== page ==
Buying the perfect motorcycle

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buying_happiness_motorcycle_funny_poster-r532b56afbae94a0788657948bc405375_wyyvx_8byvr_512Summer has arrived in lovely Cape Town and the biking weather has started. If you already own a motorcycle you’ll know what a pleasure it is to take a cruise on a perfect summers day around the Cape Peninsula.  We have so many awesome roads in and around the Cape. Franschoek Pass, the road to Rooi Els and Winelands, just to name a few. Or maybe you’re in the market for a motorcycle?  We have put together a list of things to consider before purchasing your next motorcycle.

Abide by the law

This may sound obvious, because it is! Do you have valid motorcycle license? If you’re older than 16 years of age, you may get a license for a motorcycle with an engine capacity of >125cc. Many people think they can get away with riding a motorcycle without a license, but just like a car, you need to be in possession of a valid license for the motorcycle. When the traffic officers pull you over and see you aren’t licensed to ride you can get into serious trouble with the law.


Set yourself a price range and stick to it. The best piece of advice I can give any prospective buyer is to showroomremember that you will need protective riding gear. A decent helmet, gloves, an armoured jacket, armoured pants and boots. Please do not buy a motorcycle for the full amount you had set out, only to find you have no money left over for any of these essential items. Speak to friends who ride and always get a second opinion about a specific item of riding gear before you buy.  Now that you’ve established how much money you can spend on the bike, you can proceed to the next step.

What kind of bike do I want?

So you’re ready to spend you cash, but what do you want to spend it on? Are you a speed-freak superbike motorcyclistrider, or a lazy Sunday afternoon cruiser type of person? Do you like going off-road, or do you prefer packing a few essentials and touring the country for a weekend?  If you’re a new rider, your skill level needs to be considered, don’t buy a bike you know you will not be able to handle. Weight, power, fuel economy, size, all of these are things to consider.  Do not buy on impulse, go and test ride lots of bikes. You will be spending a large amount of money on something that will either bring you many joyous kilometers, or will end up standing in the garage for a very long time because it’s uncomfortable or it scares you to death.

I found the bike of my dreams

So you found the bike you want. At this point you will either be buying new or used, I’ll let you make that decision for yourself, both have pro’s and con’s and you’re big enough to figure those out for yourself.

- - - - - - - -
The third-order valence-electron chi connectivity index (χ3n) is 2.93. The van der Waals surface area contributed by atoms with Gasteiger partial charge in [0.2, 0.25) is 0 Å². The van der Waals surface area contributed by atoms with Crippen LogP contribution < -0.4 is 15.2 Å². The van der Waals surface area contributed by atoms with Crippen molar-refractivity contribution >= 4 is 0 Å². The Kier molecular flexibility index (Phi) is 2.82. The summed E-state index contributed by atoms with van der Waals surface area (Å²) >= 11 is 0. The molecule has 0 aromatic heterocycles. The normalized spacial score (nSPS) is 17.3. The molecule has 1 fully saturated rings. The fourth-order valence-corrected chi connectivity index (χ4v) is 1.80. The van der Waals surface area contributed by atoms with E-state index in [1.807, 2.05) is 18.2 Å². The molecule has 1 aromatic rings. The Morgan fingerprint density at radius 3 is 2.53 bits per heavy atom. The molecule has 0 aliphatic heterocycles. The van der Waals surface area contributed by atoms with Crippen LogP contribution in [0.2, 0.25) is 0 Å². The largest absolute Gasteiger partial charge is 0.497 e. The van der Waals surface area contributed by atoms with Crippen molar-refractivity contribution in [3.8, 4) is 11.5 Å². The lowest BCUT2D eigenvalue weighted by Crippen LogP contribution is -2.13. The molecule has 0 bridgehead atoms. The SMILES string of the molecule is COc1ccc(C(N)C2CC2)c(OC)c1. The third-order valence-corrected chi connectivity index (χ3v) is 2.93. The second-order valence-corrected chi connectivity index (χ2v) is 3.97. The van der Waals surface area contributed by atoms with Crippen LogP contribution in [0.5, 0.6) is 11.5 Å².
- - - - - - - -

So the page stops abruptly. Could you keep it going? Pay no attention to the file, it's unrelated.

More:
If you buy a used bike privately, you can run into all sorts of problems, if you don’t a little bit of mechanical aptitude. A motor that doesn’t sound right is usually a bike that has been abused for a very long time and you should avoid buying it. Look for scratches on the handlebar ends / brake and clutch levers. Most of the time they’ll just use black marker to color in the scratch marks. These are indicative of a bike that has taken a tumble. A personal favourite trick of mine is to look at the plastic right above the rear wheel, when someone PMX0705MOTOR001_large-deloves doing burnouts, the molten rubber will melt and fuse into the plastic cover underneath the seat, if there is a wheel hugger covering the wheel it may be a bit difficult to spot. Avoid buying a motorcycle that has clearly taken abuse.

Buying from a dealer has a few more benefits, one of which is that you can add the cost of your protective gear (helmet, gloves, jacket, etc) into the deal if you negotiate a bit. If you have the total amount financed then you don’t have to fork out a lot of money at once for your riding gear.

Don’t forget insurance, if you don’t go through financing, you can choose your type of cover, I would recommend getting third party insurance like Utility Saving Expert at the bare minimum.

Enjoy the ride

The last, but most important thing, is to enjoy your bike. Ride as much as you can, build confidence and improve your skill. If you can, go for advanced rider training, attend track schools, all of these will make you safer on the road and will help you enjoy riding your bike even more.


About the author

Buks has had a passion for two-wheels since childhood. After his first motorcycle, a fire-breathing two-stroke Yamaha TZR250, he realized he was hooked. When Buks isn't writing for UltimateVelocity he enjoys practicing martial arts, gardening and spending time with his family.